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Volume 32 , Issue 4
July/August 2017

Pages 858–863


Retrospective Evaluation of the Influence of the Collar Surface Topography on Peri-implant Bone Preservation

Jose Alfredo Mendonça, DDS, MS, PhD/Plinio Mendes Senna, DDS, MS, PhD/Carlos Eduardo Francischone, DDS, MS, PhD/Carlos Eduardo Francischone Junior, DDS, MS, PhD/Neuza Maria de Souza Picorelli Assis, DDS, MS, PhD/Bruno Salles Sotto-Maior, DDS, MS, PhD


PMID: 28708919
DOI: 10.11607/jomi.4094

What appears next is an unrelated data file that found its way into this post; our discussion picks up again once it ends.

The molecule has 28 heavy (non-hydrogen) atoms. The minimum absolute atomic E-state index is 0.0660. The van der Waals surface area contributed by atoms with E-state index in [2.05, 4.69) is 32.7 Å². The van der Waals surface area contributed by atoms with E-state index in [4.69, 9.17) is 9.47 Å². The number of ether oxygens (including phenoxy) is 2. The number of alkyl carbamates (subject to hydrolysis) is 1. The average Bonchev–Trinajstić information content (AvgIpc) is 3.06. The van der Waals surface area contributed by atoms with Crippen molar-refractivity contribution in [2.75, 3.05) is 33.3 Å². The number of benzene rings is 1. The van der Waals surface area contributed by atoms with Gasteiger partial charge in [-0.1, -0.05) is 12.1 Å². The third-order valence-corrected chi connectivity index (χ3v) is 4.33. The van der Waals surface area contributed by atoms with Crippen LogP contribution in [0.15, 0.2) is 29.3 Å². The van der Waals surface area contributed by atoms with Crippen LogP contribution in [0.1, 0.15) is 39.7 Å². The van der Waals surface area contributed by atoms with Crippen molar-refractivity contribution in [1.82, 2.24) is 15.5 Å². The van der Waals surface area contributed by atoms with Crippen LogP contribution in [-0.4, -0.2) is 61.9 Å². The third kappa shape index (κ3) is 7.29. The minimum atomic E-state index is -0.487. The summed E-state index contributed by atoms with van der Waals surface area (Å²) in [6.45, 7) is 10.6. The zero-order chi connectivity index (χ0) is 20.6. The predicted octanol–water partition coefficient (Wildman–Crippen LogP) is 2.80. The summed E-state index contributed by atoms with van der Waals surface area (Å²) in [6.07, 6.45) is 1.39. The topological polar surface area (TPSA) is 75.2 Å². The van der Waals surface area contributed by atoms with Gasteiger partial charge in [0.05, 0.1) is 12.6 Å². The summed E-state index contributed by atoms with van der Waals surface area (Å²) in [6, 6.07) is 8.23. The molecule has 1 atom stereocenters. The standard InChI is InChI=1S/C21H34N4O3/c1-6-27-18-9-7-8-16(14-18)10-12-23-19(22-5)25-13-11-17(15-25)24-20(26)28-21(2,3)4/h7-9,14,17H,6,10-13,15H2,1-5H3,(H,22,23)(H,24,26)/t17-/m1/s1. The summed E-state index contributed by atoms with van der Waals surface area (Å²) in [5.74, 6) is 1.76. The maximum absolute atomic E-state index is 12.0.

Purpose: To evaluate the influence of the collar surface topography on peri-implant marginal bone preservation. Materials and Methods: A total of 156 patients who received at least one cylindrical implant of regular diameter with an external-hexagon platform in the posterior region of the maxilla or mandible were recalled to the office for a retrospective evaluation. Implantation sites and implant length information were recorded, and implants were divided according to the collar surface topography: machined (M) or rough (R) surface. Each implant was assessed by digital periapical radiography, using a sensor holder for the paralleling technique. The marginal bone remodeling was determined as the distance from the implant platform to the first bone-to-implant contact, and the known implant length was used to calibrate the images in the computer software. The follow-up measurements were compared with those obtained from the radiograph taken at the time of prosthetic loading to determine the late bone remodeling. An independent t test was used to compare data. Results: From 138 patients who attended the recall, 242 implants (M = 126; R = 116) were evaluated with a mean follow-up period of 4.6 ± 0.9 years. Similar success rates were found in both groups (M = 95.0%; R = 95.9%). Late bone remodeling in the maxilla was not influenced by the implant collar (P = .504); however, lower marginal bone loss was observed in the R group (1.20 ± 0.52 mm) compared with the M group (1.58 ± 0.73 mm) in the mandible (P = .007). Conclusion: Although the implant collar design did not influence the success rate of dental implants, the rough collar design reduced the late marginal bone remodeling around external-hexagon implants in the mandible. The maxilla was not benefited by the rough collar design.


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